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Gender, source country characteristics, and labor market assimilation among immigrants


Reference:

Blau, F. D., Kahn, L. M. and Papps, K. L., 2011. Gender, source country characteristics, and labor market assimilation among immigrants. Review of Economics and Statistics, 93 (1), pp. 43-58.

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    Official URL:

    http://dx.doi.org/10.1162/REST_a_00064

    Abstract

    Using 1980–2000 Census data to study the impact of source country characteristics on married adult immigrants' labor supply assimilation profiles, we find that immigrant women from countries with high female labor supply persistently work more than those from low-female-supply countries. While both groups of women work less than comparable natives on arrival, women from high-female-participation countries eventually close the gap with natives entirely, and women from low-female-labor supply countries eliminate most of it. Men's labor supply is unaffected by source country female participation, suggesting that the findings on women reflect notions of gender roles.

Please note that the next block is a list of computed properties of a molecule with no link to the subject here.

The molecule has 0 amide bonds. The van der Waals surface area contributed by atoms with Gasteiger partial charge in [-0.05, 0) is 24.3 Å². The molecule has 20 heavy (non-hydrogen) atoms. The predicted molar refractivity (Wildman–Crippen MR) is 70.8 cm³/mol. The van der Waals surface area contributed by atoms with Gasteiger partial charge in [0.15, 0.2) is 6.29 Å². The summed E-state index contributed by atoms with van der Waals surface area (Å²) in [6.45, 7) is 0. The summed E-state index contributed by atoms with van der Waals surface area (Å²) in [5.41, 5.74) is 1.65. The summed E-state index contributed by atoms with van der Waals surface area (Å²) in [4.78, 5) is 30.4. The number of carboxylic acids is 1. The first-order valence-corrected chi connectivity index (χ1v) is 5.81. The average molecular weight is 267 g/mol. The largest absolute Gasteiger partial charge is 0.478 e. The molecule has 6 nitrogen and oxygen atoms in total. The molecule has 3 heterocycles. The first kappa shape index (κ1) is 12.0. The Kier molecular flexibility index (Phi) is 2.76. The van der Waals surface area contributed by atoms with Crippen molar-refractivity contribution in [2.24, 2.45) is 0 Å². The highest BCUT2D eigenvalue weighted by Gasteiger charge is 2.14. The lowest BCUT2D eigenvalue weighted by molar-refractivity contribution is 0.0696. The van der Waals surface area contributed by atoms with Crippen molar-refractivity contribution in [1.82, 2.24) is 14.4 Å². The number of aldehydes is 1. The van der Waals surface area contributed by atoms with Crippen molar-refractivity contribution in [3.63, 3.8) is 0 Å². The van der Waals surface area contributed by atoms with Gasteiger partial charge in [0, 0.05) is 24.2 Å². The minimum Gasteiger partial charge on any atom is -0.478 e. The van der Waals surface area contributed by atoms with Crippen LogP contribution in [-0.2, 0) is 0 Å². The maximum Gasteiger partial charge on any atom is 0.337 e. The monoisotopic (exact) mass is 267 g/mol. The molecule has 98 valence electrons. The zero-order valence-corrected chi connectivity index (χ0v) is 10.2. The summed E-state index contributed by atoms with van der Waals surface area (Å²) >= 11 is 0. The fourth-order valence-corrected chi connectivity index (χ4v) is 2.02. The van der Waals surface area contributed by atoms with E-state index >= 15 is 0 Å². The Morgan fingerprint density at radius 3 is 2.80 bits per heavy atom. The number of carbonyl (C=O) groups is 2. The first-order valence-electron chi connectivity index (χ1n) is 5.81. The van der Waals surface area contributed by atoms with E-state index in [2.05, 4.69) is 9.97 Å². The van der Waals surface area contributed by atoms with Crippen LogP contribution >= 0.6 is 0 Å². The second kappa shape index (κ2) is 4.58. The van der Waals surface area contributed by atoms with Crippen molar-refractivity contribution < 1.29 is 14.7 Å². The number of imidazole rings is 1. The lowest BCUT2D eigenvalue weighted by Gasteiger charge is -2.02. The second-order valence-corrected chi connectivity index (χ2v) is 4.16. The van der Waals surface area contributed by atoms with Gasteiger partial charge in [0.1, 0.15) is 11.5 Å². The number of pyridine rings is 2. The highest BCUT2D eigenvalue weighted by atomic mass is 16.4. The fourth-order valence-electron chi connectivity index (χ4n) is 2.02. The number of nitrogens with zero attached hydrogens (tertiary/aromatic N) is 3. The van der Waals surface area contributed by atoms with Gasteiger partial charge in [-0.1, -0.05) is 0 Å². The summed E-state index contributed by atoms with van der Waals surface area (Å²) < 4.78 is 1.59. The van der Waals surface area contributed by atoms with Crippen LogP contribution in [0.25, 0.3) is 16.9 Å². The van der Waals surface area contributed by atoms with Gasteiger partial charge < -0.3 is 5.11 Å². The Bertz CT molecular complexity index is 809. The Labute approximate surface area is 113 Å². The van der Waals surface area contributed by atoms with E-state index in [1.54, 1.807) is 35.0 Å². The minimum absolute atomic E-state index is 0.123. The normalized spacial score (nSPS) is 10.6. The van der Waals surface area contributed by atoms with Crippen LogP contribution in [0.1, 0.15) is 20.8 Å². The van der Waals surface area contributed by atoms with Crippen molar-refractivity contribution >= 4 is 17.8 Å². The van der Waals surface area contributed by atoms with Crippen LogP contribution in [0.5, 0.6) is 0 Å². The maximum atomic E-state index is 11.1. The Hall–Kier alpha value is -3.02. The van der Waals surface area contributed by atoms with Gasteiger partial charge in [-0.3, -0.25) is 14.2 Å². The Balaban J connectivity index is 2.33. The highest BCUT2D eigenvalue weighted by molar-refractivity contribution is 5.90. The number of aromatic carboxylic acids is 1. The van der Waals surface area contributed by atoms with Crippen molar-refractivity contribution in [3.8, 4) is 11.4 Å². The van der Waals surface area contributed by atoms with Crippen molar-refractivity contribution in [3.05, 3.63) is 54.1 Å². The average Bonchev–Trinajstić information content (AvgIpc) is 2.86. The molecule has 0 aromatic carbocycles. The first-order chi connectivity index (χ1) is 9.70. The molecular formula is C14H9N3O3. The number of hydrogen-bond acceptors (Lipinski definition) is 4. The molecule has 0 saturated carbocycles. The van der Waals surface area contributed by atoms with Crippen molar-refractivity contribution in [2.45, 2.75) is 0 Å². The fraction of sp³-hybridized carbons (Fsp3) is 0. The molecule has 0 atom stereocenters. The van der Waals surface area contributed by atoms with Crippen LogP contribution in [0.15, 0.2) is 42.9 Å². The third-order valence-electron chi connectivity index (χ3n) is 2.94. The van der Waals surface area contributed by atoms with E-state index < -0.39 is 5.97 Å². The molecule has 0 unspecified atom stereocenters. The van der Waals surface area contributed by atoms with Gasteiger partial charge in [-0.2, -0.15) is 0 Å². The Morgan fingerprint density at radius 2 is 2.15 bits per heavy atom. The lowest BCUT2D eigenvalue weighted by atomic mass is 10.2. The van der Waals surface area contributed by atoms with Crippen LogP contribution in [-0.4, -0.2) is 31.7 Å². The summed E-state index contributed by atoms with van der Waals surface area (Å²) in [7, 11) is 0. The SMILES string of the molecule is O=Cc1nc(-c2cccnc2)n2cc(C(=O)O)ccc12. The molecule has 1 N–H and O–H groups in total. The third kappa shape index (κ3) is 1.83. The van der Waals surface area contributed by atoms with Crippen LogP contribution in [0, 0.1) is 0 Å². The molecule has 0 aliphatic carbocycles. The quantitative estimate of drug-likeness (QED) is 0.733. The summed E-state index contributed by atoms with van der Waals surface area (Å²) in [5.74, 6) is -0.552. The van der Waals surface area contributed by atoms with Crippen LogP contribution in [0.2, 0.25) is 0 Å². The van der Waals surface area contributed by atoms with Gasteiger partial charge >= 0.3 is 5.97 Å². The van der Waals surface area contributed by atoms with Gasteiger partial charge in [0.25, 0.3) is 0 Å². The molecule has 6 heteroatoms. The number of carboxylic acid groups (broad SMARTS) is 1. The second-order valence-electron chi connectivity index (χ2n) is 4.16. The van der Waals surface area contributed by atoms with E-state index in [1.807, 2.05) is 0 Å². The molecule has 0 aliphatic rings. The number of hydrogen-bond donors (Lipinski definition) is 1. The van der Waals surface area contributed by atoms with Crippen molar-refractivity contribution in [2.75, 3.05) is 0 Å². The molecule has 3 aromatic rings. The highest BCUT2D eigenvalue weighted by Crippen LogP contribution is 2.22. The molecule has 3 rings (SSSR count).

Details

    Item Type Articles
    CreatorsBlau, F. D., Kahn, L. M. and Papps, K. L.
    DOI10.1162/REST_a_00064
    DepartmentsFaculty of Humanities & Social Sciences > Economics
    Publisher StatementREST_a_00064.pdf: Blau, F. D., Kahn, L. M. and Papps, K. L., 2011. Gender, source country characteristics, and labor market assimilation among immigrants. Review of Economics and Statistics, 93 (1), pp. 43-58. © 2011 The President and Fellows of Harvard College and the Massachusetts Institute of Technology. Available: http://www.mitpressjournals.org/loi/rest
    RefereedYes
    StatusPublished
    ID Code26076

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